Sustainable Land Use for Smallholder Farming Communities in Papua New Guinea.

ResearcherMirjam Hazenbosch

Period: July 2017 – September 2020

Title of DPhil: Sustainable Land Use for Smallholder Farming Communities in Papua New Guinea.

Funders: BBSRC, NERC, GCRF

Outline of research:

Combining agricultural production with biodiversity conservation is one of the main challenges of the 21st century. This issue is especially urgent in Papua New Guinea: 85% of its population depends on shifting agriculture. Many of the farms are located in or close to the rainforest. Papua New Guinea’s tropical forest is the third largest area of rainforest remaining worldwide, and it hosts 5-10% of the world’s biodiversity. Subsistence agriculture is already a major driver of deforestation in Papua New Guinea, and the pressure is only likely to increase because of the rapid population growth in this area.

mirjam

97% of the land in Papua New Guinea is under customary land tenure, so how these smallholder farming communities manage their land is crucial to ensuring both food security and biodiversity conservation in Papua New Guinea. Currently there is a major knowledge gap about how land in Papua New Guinea can best be managed to produce the food required, while at the same time safeguard the environment, in the context of population growth and climate change.

The aim of the research project is to contribute to our understanding of agricultural production and biodiversity conservation in Papua New Guinea, and to use the information to engage in land use planning exercises with smallholder farming communities in which it is examined how agriculture and biodiversity conservation can best be combined in the context of social- and ecological change.

 

Objectives:

The overall aim of this study is to contribute to the scientific understanding of how land in Papua New Guinea can best be managed to produce the food required by its growing population while at the same time conserving biodiversity. The research aim is addressed through the following objectives:

  1. Examine how herbivory and disease influence current crop yields in smallholder systems in Papua New Guinea, and what farming practices influence these ecological processes, in different ecological and social contexts.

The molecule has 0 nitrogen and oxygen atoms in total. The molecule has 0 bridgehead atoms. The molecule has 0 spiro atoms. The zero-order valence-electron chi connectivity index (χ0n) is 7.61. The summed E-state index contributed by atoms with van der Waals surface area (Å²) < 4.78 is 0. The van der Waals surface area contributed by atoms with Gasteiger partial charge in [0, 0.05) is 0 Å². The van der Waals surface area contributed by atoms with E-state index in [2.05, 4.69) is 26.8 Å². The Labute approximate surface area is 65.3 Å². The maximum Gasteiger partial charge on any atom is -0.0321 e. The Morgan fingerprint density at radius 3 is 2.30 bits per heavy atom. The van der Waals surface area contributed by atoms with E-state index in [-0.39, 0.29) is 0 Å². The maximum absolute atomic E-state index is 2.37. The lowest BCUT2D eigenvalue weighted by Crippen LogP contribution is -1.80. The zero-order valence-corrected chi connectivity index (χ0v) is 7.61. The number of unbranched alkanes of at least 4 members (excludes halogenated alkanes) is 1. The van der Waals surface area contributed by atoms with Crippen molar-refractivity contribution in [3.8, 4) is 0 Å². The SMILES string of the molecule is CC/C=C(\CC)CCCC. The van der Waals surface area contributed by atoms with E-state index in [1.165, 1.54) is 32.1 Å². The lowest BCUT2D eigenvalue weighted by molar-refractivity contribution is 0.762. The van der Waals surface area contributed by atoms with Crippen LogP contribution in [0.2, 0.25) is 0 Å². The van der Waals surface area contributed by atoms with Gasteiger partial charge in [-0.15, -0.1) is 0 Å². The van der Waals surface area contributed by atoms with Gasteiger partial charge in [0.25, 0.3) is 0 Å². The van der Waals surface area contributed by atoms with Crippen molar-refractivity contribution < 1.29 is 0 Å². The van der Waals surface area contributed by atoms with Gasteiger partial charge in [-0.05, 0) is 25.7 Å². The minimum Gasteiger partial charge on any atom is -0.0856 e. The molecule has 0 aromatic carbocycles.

2. Examine whether using locally-available fertilisers can enhance agricultural production and the time an agricultural field is normally used.
  3. Understand potential barriers for smallholder farmers to take up new agricultural techniques, and how information about new agricultural practices can most effectively be disseminated among communities.
  4. Explore options that would enable local communities to balance the need for both enhanced food production and biodiversity conservation on their land in a sustainable manner, in the context of a dynamic social-ecological system.

 

Summary of planned activities: Experimental gardens in Papua New Guinea

  • Research the effect of herbivory and disease on crops in smallholder agriculture in Papua New Guinea along an elevational gradient ranging from 200m a.s.l. to 2700m a.s.l. For more information about this project see here.
  • Set-up experimental gardens in a smallholder village in the Lowlands of Papua New Guinea to test the effect of soil enhancing techniques on the yield of sweetpotato.
  • Conduct interviews with local farmers to understand potential barriers for taking up new agricultural techniques, and how information about new agricultural practices can most effectively be disseminated among them.Interviews with local farmers
  • Develop an integrated land use plan in the context of social- and environmental change for the smallholder farming communities I work in.
  • Disseminate the findings to the communities and relevant institutions in Papua New Guinea.

For my fieldwork I collaborate with the New Guinea Binatang Research Center, a local NGO specialised in biodiversity research in Papua New Guinea. . My field sites are located in Madang province in Papua New Guinea.

 

Project outputs:

  • Papers regarding smallholder agriculture in Papua New Guinea, effective information dissemination in Papua New Guinea, and sustainable land use in Papua New Guinea. Ecological- and social data collection is currently underway with the first outputs expected in 2019.
  • Establishment of partnerships with relevant institutions in Papua New Guinea, such as the National Agricultural Research Institute (NARI), Department of Agriculture and Livestock (DAL), the United Nations Development Program (UNDP) and Food and Agriculture Organisation (FAO), to allow for broad dissemination of the results.
  • Training of para-ecologists and post-graduate students in Papua New Guinea.
  • Contribution to a synthesis project in which the effects of El Niño on livelihoods, food security, ecosystem services, disease vectors, and key infrastructure across twelve affected countries are examined.

 

More information: 

For more information e-mail Mirjam (mirjam.hazenbosch@zoo.ox.ac.uk), or follow her on Twitter (@m_hazenbosch).

 

 

Mirjam